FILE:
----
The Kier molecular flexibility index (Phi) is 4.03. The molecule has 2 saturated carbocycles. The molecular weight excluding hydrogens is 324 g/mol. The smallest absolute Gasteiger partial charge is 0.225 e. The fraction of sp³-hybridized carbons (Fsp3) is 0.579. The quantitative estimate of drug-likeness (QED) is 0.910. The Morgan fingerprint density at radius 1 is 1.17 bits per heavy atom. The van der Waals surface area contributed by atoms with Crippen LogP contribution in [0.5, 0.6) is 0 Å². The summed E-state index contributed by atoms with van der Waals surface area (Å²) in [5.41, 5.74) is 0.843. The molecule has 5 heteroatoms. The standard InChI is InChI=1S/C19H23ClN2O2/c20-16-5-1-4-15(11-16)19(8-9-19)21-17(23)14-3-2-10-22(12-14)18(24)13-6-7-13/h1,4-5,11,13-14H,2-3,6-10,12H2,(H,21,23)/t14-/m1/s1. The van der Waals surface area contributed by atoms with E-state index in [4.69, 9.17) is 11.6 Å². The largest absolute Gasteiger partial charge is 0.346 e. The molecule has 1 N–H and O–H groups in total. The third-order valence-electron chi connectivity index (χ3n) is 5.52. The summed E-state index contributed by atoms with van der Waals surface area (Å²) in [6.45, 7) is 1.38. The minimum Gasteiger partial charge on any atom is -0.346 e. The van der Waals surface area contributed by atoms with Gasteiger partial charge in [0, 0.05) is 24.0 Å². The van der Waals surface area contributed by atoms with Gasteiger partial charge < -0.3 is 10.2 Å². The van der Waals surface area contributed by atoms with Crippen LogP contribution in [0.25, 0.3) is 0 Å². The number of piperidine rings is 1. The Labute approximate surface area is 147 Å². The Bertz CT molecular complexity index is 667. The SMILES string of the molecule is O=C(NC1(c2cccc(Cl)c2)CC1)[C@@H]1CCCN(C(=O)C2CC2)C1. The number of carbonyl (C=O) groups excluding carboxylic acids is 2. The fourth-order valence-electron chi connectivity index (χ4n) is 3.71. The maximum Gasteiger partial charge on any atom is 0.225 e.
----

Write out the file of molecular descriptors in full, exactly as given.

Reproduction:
The Kier molecular flexibility index (Phi) is 4.03. The molecule has 2 saturated carbocycles. The molecular weight excluding hydrogens is 324 g/mol. The smallest absolute Gasteiger partial charge is 0.225 e. The fraction of sp³-hybridized carbons (Fsp3) is 0.579. The quantitative estimate of drug-likeness (QED) is 0.910. The Morgan fingerprint density at radius 1 is 1.17 bits per heavy atom. The van der Waals surface area contributed by atoms with Crippen LogP contribution in [0.5, 0.6) is 0 Å². The summed E-state index contributed by atoms with van der Waals surface area (Å²) in [5.41, 5.74) is 0.843. The molecule has 5 heteroatoms. The standard InChI is InChI=1S/C19H23ClN2O2/c20-16-5-1-4-15(11-16)19(8-9-19)21-17(23)14-3-2-10-22(12-14)18(24)13-6-7-13/h1,4-5,11,13-14H,2-3,6-10,12H2,(H,21,23)/t14-/m1/s1. The van der Waals surface area contributed by atoms with E-state index in [4.69, 9.17) is 11.6 Å². The largest absolute Gasteiger partial charge is 0.346 e. The molecule has 1 N–H and O–H groups in total. The third-order valence-electron chi connectivity index (χ3n) is 5.52. The summed E-state index contributed by atoms with van der Waals surface area (Å²) in [6.45, 7) is 1.38. The minimum Gasteiger partial charge on any atom is -0.346 e. The van der Waals surface area contributed by atoms with Gasteiger partial charge in [0, 0.05) is 24.0 Å². The van der Waals surface area contributed by atoms with Gasteiger partial charge < -0.3 is 10.2 Å². The van der Waals surface area contributed by atoms with Crippen LogP contribution in [0.25, 0.3) is 0 Å². The number of piperidine rings is 1. The Labute approximate surface area is 147 Å². The Bertz CT molecular complexity index is 667. The SMILES string of the molecule is O=C(NC1(c2cccc(Cl)c2)CC1)[C@@H]1CCCN(C(=O)C2CC2)C1. The number of carbonyl (C=O) groups excluding carboxylic acids is 2. The fourth-order valence-electron chi connectivity index (χ4n) is 3.71. The maximum Gasteiger partial charge on any atom is 0.225 e.